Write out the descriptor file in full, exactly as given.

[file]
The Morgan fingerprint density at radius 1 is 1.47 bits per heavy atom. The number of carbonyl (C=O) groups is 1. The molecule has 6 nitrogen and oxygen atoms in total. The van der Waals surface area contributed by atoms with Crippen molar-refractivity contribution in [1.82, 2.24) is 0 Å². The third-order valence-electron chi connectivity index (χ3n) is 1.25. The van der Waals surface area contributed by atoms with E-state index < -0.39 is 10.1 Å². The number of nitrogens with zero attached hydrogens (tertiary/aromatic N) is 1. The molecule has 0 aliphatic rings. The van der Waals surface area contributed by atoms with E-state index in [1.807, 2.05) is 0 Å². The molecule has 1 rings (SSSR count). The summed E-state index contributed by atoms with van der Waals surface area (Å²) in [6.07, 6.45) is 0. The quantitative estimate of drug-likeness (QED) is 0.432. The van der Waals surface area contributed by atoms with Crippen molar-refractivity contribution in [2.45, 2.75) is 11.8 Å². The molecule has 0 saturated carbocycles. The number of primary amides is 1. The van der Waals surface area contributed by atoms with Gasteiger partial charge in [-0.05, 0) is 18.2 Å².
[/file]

The Morgan fingerprint density at radius 1 is 1.47 bits per heavy atom. The number of carbonyl (C=O) groups is 1. The molecule has 6 nitrogen and oxygen atoms in total. The van der Waals surface area contributed by atoms with Crippen molar-refractivity contribution in [1.82, 2.24) is 0 Å². The third-order valence-electron chi connectivity index (χ3n) is 1.25. The van der Waals surface area contributed by atoms with E-state index < -0.39 is 10.1 Å². The number of nitrogens with zero attached hydrogens (tertiary/aromatic N) is 1. The molecule has 0 aliphatic rings. The van der Waals surface area contributed by atoms with E-state index in [1.807, 2.05) is 0 Å². The molecule has 1 rings (SSSR count). The summed E-state index contributed by atoms with van der Waals surface area (Å²) in [6.07, 6.45) is 0. The quantitative estimate of drug-likeness (QED) is 0.432. The van der Waals surface area contributed by atoms with Crippen molar-refractivity contribution in [2.45, 2.75) is 11.8 Å². The molecule has 0 saturated carbocycles. The number of primary amides is 1. The van der Waals surface area contributed by atoms with Gasteiger partial charge in [-0.05, 0) is 18.2 Å².